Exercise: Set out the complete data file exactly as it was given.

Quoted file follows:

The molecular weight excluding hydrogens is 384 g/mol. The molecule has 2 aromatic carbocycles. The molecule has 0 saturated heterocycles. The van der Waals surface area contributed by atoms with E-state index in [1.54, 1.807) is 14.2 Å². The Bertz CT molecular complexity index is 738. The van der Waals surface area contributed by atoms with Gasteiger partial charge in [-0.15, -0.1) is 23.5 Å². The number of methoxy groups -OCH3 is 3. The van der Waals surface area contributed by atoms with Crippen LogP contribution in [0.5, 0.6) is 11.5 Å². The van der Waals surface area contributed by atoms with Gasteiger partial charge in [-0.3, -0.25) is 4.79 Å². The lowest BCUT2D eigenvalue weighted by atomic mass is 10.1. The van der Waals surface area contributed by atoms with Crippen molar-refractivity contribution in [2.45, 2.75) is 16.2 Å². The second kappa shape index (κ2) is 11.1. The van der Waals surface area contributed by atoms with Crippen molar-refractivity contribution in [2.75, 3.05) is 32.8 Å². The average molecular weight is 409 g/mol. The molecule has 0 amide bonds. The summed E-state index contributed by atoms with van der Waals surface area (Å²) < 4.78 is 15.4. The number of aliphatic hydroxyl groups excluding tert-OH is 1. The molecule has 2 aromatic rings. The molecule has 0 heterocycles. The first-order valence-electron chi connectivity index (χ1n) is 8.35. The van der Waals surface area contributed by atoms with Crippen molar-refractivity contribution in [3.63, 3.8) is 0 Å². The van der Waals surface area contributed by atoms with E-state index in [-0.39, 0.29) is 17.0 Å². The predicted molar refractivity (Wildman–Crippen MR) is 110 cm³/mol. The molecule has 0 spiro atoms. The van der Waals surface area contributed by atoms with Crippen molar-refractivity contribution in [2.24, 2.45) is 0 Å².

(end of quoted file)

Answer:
The molecular weight excluding hydrogens is 384 g/mol. The molecule has 2 aromatic carbocycles. The molecule has 0 saturated heterocycles. The van der Waals surface area contributed by atoms with E-state index in [1.54, 1.807) is 14.2 Å². The Bertz CT molecular complexity index is 738. The van der Waals surface area contributed by atoms with Gasteiger partial charge in [-0.15, -0.1) is 23.5 Å². The number of methoxy groups -OCH3 is 3. The van der Waals surface area contributed by atoms with Crippen LogP contribution in [0.5, 0.6) is 11.5 Å². The van der Waals surface area contributed by atoms with Gasteiger partial charge in [-0.3, -0.25) is 4.79 Å². The lowest BCUT2D eigenvalue weighted by atomic mass is 10.1. The van der Waals surface area contributed by atoms with Crippen molar-refractivity contribution in [2.45, 2.75) is 16.2 Å². The second kappa shape index (κ2) is 11.1. The van der Waals surface area contributed by atoms with Crippen molar-refractivity contribution in [2.75, 3.05) is 32.8 Å². The average molecular weight is 409 g/mol. The molecule has 0 amide bonds. The summed E-state index contributed by atoms with van der Waals surface area (Å²) < 4.78 is 15.4. The number of aliphatic hydroxyl groups excluding tert-OH is 1. The molecule has 2 aromatic rings. The molecule has 0 heterocycles. The first-order valence-electron chi connectivity index (χ1n) is 8.35. The van der Waals surface area contributed by atoms with Crippen molar-refractivity contribution in [3.63, 3.8) is 0 Å². The van der Waals surface area contributed by atoms with E-state index in [-0.39, 0.29) is 17.0 Å². The predicted molar refractivity (Wildman–Crippen MR) is 110 cm³/mol. The molecule has 0 spiro atoms. The van der Waals surface area contributed by atoms with Crippen molar-refractivity contribution in [2.24, 2.45) is 0 Å².